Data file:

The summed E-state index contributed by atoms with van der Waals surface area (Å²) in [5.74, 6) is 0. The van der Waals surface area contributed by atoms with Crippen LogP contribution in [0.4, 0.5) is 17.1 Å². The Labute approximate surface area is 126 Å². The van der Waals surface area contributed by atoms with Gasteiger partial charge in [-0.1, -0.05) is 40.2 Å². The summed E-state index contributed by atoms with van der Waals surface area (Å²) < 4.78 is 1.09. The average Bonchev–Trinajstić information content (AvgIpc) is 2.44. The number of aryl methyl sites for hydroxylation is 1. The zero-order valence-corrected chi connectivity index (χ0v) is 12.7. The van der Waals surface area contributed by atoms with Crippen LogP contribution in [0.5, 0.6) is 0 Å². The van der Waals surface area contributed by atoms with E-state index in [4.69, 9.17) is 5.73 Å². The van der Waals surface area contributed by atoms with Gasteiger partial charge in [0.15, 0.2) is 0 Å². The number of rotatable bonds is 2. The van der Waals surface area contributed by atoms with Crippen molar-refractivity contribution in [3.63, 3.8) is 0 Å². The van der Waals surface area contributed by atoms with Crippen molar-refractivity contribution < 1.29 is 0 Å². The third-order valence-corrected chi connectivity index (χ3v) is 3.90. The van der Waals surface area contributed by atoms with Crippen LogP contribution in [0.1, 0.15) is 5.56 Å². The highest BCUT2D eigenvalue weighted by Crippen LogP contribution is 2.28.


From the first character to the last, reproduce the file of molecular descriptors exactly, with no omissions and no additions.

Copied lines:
The summed E-state index contributed by atoms with van der Waals surface area (Å²) in [5.74, 6) is 0. The van der Waals surface area contributed by atoms with Crippen LogP contribution in [0.4, 0.5) is 17.1 Å². The Labute approximate surface area is 126 Å². The van der Waals surface area contributed by atoms with Gasteiger partial charge in [-0.1, -0.05) is 40.2 Å². The summed E-state index contributed by atoms with van der Waals surface area (Å²) < 4.78 is 1.09. The average Bonchev–Trinajstić information content (AvgIpc) is 2.44. The number of aryl methyl sites for hydroxylation is 1. The zero-order valence-corrected chi connectivity index (χ0v) is 12.7. The van der Waals surface area contributed by atoms with Crippen LogP contribution in [0.5, 0.6) is 0 Å². The van der Waals surface area contributed by atoms with E-state index in [4.69, 9.17) is 5.73 Å². The van der Waals surface area contributed by atoms with Gasteiger partial charge in [0.15, 0.2) is 0 Å². The number of rotatable bonds is 2. The van der Waals surface area contributed by atoms with Crippen molar-refractivity contribution in [3.63, 3.8) is 0 Å². The van der Waals surface area contributed by atoms with Crippen molar-refractivity contribution < 1.29 is 0 Å². The third-order valence-corrected chi connectivity index (χ3v) is 3.90. The van der Waals surface area contributed by atoms with Crippen LogP contribution in [0.1, 0.15) is 5.56 Å². The highest BCUT2D eigenvalue weighted by Crippen LogP contribution is 2.28.